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Growing up in the shadow of Hollywood, of course I was exposed to cabaret belly dance first. But it would never inspire me the way tribal belly dance did, even though I had to get into regular ol’ belly dance before I could even be exposed to tribal…

An artistically blurry shot of me dancing at Amira as a baby-dancer in college. Photo by J. Diamond.
An artistically blurry shot of me dancing at Amira as a baby-dancer in college. Photo by J. Diamond.

I first began belly dancing in the late 1990s, in high school. I know that might sound weird.

Given that I grew up in the suburbs of Los Angeles, the belly dance scene was pretty much solely cabaret and folkloric. Cabaret is what you see in most movies and restaurants; very glamorous and Hollywood-looking, while folkloric often emulates existing folk dances of the Middle East.

Further, belly dance was an unexceptional facet of the cultural landscape. I’d grown up seeing belly dancers at Moroccan restaurants, at the Southern California Renaissance Pleasure Faire, and at the Greek Festival every year. Belly dance was as normal as sushi and avocadoes.

Coming from a liberal family as I did, the fact that I started studying belly dance as a teenager wasn’t a huge deal; it was just one more hobby to explore (I’d already played soccer for most of my youth, and since I was such an avid bookworm, anything that got me out of the house was probably something my parents looked favorably upon). No one freaked out and thought it might be too sexual, because it wasn’t.

Inexplicably, I was good at it. My only other exposure to dance was a summer camp my parents had signed me up for when I’d been eight. We’d done ballet, jazz, and tap over the course of a few weeks, and I loathed it. I remember the teacher being mean and not giving us frequent enough water breaks. I declared that I would never dance again, and returned to my first love, soccer. Later, I got into martial arts (primarily studying hapkido blend).

My first belly dance teacher was about as cabaret as it gets: her costumes were mostly sequins, and she said things in class like, “Just make pretty hands.” So, not huge on technique. Still, I thrived. I learned to isolate the major muscle groups to control my hips, torso, and arms. I learned about costuming, and Middle Eastern rhythms, and how to structure a performance set. I learned my first prop, dancing with a silken veil.

As with many teenagers going through various changes, I was awkward at first. But there was something about belly dance that engaged me; I felt good about my body while doing it, and I liked the music and costumes. I started taking low-key performance opportunities, like at dance swap-meets in the San Fernando Valley, and discovered that I liked performing, as much as it terrified me.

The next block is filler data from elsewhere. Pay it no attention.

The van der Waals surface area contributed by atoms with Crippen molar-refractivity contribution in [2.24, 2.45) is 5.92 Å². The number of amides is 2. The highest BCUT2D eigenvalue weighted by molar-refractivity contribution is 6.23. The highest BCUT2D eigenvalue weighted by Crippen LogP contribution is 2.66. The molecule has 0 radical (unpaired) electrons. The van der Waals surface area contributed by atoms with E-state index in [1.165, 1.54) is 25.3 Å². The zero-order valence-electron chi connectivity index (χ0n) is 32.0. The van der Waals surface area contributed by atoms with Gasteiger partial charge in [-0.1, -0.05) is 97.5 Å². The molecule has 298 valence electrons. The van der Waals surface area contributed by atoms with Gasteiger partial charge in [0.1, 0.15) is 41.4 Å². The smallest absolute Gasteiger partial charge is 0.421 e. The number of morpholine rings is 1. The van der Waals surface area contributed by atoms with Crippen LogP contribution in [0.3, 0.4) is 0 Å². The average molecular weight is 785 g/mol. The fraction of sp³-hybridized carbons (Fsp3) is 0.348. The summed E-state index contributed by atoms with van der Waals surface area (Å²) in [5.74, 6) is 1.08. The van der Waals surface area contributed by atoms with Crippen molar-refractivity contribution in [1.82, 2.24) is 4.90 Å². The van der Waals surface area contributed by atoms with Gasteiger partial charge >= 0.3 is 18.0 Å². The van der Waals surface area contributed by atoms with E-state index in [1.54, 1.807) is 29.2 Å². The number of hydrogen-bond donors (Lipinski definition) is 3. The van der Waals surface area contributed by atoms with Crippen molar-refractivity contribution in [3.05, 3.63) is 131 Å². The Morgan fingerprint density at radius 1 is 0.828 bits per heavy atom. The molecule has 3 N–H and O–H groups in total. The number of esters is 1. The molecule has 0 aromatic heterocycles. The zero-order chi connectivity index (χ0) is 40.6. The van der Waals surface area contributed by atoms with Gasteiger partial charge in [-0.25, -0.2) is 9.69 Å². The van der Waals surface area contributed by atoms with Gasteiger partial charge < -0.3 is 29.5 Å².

Then I went to UC Berkeley for college. I continued to study cabaret with a teacher whose dedication to technique and discipline inspired me so much that I took private lessons with her in addition to taking her weekly classes at the YWCA. If you’ve ever seen Nanna Candelaria dance, you know what I mean (there wasn’t much good footage of her online last time I checked, but she’s an amazing dancer).

I got distracted for a while, studying taekwondo and capoeira with my college friends. I took Israeli folk dance for a semester, ad Bharatanatyam for a 6-week course. I went on a lot of long walks, and began running in the fire trails of the Berkeley hills. Eventually, capoeira began shredding my knees, and I decided to return to belly dancing as my main fitness pursuit.

Still, something was missing. I loved the art form, but didn’t find much of the community I’d started to enjoy in the L.A. area. I wanted to do more with the movements, to move in different ways.

The puzzle pieces fell into place one day at a street fair in Berkeley, in 2002 I think. That’s when I saw the something else that would captivate me for over a decade….

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Jeana Jorgensen

FOXY FOLKORIST Studied folklore under Alan Dundes at the University of California, Berkeley, and went on to earn her PhD in folklore from Indiana University. She researches gender and sexuality in fairy...